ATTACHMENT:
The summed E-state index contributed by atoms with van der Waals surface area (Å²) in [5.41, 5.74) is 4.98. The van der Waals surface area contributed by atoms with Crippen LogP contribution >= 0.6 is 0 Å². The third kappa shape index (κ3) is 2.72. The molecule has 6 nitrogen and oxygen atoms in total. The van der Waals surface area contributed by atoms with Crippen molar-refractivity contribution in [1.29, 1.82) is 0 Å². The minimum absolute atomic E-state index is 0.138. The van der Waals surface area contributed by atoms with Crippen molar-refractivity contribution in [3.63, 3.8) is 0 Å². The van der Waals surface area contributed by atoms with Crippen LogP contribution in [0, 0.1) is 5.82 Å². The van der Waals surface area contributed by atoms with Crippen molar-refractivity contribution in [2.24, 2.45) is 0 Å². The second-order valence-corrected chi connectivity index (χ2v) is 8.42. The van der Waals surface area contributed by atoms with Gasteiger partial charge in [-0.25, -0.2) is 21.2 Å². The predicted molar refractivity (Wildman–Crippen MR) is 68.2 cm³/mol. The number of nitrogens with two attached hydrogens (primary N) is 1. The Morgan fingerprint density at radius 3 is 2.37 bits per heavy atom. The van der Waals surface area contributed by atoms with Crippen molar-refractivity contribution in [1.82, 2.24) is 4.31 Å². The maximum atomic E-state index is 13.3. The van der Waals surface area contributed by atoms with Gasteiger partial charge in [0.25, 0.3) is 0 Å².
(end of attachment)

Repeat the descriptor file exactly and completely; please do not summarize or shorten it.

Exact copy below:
The summed E-state index contributed by atoms with van der Waals surface area (Å²) in [5.41, 5.74) is 4.98. The van der Waals surface area contributed by atoms with Crippen LogP contribution >= 0.6 is 0 Å². The third kappa shape index (κ3) is 2.72. The molecule has 6 nitrogen and oxygen atoms in total. The van der Waals surface area contributed by atoms with Crippen molar-refractivity contribution in [1.29, 1.82) is 0 Å². The minimum absolute atomic E-state index is 0.138. The van der Waals surface area contributed by atoms with Crippen molar-refractivity contribution in [3.63, 3.8) is 0 Å². The van der Waals surface area contributed by atoms with Crippen LogP contribution in [0, 0.1) is 5.82 Å². The van der Waals surface area contributed by atoms with Crippen molar-refractivity contribution in [2.24, 2.45) is 0 Å². The second-order valence-corrected chi connectivity index (χ2v) is 8.42. The van der Waals surface area contributed by atoms with Gasteiger partial charge in [-0.25, -0.2) is 21.2 Å². The predicted molar refractivity (Wildman–Crippen MR) is 68.2 cm³/mol. The number of nitrogens with two attached hydrogens (primary N) is 1. The Morgan fingerprint density at radius 3 is 2.37 bits per heavy atom. The van der Waals surface area contributed by atoms with Crippen molar-refractivity contribution in [1.82, 2.24) is 4.31 Å². The maximum atomic E-state index is 13.3. The van der Waals surface area contributed by atoms with Gasteiger partial charge in [0.25, 0.3) is 0 Å².